Powering healthcare technologies with Artificial Intelligence
by Dhakshenya Dhinagaran
Artificial Intelligence (AI) refers to computer systems which are capable of performing tasks that would usually require human intelligence. Machine learning and deep learning functions allow such programs to sense, reason, act and adapt like humans. Machine learning, as the name implies, refers to algorithms whose performance improve as they are exposed to more data over time. Thus, like humans who mature with each new experience, these programs “learn” with every interaction they have with the user, without being specifically programmed every step of the way.
Like the brain, deep learning draws on the concept of neural networks which connect with each other in several layers. Information is extracted from each layer, to home in on a conclusion. For example, when identifying cell types, the first layer may analyse the cell membrane, the next layer, a cell specific organelle, and successive layers would continue to uncover cell specific characteristics until the cell is identified. The diagram (from cousins of AI) illustrates the relationship between AI, machine learning and deep learning.
While self-aware robots and machine networks like the Terminator and Skynet depicted in the Terminator movies are not reality yet, AI is already influencing daily life. For example, AI algorithms make recommendations on the movies that we watch and the food we eat by predicting our preferences. They also complete Internet searches and cleverly filter out most of the spam mail that we receive.
The ability of AI applications to seamlessly integrate into our lives and provide handy services suggests that they hold the potential to become more involved in our day-to-day activities. In fact, Google CEO Sundar Pichai described the involvement of AI in daily life as more profound than electricity or fire, accentuating the great potential of AI to be an incredibly disruptive form of technology.
Recently, AI has also been helping people with their shopping. Ever been frustrated when you don’t know the name of the item you want to buy? In such cases, don’t you wish you could just snap a picture of your desired product and pump it into the search engine? Well, thanks to AI, now you can! Amazon has implemented a visual search option on the smartphone application which enables you to view and buy items similar to the image you provide them with.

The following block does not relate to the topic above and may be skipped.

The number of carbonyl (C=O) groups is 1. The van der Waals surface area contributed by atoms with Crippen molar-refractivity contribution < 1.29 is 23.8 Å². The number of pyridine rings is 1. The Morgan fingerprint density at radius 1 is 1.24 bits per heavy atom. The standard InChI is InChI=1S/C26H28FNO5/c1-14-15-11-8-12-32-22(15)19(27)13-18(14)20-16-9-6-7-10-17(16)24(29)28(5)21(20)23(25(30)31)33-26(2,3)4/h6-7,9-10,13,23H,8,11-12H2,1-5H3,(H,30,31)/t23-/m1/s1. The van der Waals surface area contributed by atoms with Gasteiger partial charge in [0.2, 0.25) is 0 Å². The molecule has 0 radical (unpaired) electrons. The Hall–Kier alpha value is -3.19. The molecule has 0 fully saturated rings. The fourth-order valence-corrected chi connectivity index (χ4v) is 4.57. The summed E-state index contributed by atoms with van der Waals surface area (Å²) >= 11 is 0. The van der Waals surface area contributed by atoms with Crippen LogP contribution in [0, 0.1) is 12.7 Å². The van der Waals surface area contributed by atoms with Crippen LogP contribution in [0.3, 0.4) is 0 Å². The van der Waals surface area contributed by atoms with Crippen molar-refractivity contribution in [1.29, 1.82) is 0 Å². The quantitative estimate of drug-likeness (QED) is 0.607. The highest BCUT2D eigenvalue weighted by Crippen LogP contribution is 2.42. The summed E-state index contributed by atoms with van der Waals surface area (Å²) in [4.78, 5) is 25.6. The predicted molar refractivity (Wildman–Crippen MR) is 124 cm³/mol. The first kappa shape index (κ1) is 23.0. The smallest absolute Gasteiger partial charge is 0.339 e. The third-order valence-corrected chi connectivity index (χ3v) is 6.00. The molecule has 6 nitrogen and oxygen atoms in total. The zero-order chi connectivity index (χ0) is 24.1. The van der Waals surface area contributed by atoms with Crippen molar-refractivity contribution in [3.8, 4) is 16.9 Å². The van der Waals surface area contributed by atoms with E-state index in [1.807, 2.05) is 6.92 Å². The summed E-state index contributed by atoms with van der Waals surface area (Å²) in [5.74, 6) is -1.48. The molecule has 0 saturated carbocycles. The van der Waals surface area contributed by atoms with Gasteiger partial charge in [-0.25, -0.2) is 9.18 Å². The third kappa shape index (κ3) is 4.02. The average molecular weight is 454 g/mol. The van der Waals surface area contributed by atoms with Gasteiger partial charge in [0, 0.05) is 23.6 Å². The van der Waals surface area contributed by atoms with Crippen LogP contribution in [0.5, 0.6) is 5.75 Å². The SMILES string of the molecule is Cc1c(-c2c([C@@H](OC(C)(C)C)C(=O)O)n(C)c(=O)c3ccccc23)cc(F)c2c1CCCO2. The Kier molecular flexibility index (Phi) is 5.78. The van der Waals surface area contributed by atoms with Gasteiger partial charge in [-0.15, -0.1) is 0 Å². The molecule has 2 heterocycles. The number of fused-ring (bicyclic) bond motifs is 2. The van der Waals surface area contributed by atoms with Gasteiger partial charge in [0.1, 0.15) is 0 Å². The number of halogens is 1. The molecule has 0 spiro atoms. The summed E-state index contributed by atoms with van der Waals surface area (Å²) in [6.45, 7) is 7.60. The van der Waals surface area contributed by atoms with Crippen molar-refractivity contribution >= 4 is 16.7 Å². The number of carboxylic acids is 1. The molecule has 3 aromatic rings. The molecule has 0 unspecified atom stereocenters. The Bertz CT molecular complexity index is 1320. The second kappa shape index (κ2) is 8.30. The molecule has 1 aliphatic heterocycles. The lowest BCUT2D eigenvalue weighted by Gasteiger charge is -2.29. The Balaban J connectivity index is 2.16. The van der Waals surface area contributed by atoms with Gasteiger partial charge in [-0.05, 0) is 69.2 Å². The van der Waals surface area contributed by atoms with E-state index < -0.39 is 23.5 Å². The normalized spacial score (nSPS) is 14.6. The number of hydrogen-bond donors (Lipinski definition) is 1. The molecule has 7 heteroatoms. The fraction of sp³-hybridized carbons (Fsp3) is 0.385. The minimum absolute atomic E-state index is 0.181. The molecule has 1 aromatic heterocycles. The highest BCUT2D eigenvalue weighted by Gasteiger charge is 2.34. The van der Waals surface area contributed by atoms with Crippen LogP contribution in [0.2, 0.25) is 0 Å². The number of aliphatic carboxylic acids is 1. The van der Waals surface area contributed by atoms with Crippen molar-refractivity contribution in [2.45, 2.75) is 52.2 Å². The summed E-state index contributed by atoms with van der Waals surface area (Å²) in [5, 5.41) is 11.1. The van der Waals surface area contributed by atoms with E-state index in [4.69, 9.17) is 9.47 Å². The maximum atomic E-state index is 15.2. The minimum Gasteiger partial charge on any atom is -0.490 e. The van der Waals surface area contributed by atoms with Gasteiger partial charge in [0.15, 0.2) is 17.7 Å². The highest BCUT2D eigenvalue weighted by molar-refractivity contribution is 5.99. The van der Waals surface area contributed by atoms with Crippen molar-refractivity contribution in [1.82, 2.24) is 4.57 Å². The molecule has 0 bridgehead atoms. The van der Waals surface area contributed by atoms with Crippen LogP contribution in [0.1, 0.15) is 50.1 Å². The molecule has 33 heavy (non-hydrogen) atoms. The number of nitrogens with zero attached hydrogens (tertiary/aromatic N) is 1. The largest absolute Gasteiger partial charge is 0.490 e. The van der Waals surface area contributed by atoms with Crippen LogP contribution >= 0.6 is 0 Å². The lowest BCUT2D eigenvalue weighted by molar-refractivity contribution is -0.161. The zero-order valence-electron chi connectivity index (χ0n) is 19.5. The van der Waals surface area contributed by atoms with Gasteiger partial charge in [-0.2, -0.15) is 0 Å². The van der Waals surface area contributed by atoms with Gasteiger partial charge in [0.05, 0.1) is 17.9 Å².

Fancy listening to a tune composed by AI? AI made its musical debut in 2017 when music producer Alex da kid consulted IBM Watson’s cognitive computing platform. The AI platform was first used to analyse big data comprising a list of billboard songs from the previous five years, social media commentaries, newspaper headlines, speeches and lectures. This helped assess the current mood and “emotional temperature” of the public, revealing “heartbreak” as an ideal theme for the new single. Watson’s machine learning algorithms were then employed to generate various musical excerpts for the producer to select from and work with. The resulting track, “Not Easy”, was well received and secured the number four position on the iTunes Hot Tracks chart in less than 48 hours of being released!
AI also has the potential to achieve feats beyond human capabilities. This was demonstrated in an online match of the board game “Go,” between AlphaGo, AI computer program trained to play ‘Go’ and Lee Sedol, an 18-time world champion professional ‘Go’ player. AlphaGo won by making an elegant move which was described by Lee as “not a human move”. This reiterates the ability for AI to unveil ideas, concepts and methods which humans on their own have yet to uncover.
The potential of AI to enhance human capabilities has been applied in the biomedical field. The Chinese startup Infervision proposed the use of deep learning to improve medical imaging analysis, with a specific goal to diagnose lung cancer – a condition with high mortality rates in China. From analysing medical images, the algorithm can pick out cancerous lung cells. This task which would normally take doctors 15-20 minutes, can be completed by Infervision in under 30 seconds!
The prediction of 3D protein structures from amino acid sequences is an especially challenging process which can benefit from the power of AI. To overcome the “protein folding problem”, DeepMind developed the AlphaFold software. AlphaFold emerged tops at the 13th Critical Assessment of Structure Prediction (CASP), a biannual competition aimed at predicting the 3D structures of proteins. An AI system which accurately predicts protein folding may be beneficial in understanding and tackling conditions caused by protein misfolding, such as Alzheimer’s, Huntington’s and Parkinson’s.
Applications in medicine and life sciences
Machine learning algorithms have also been especially beneficial in medical applications and life science research. They have been used in clinical trials to predict the efficiency of combination therapies, eliminating futile trial and error combinations.
With the increasing applications of AI in the medical field, the number of AI-based health initiatives funded globally rose from 20 in 2012 to around 70 in 2016. The union of AI with healthcare and biomedical innovations is encompassed within these four pillars: (1) therapeutics, (2) population health management, (3) administration and (4) diagnostics.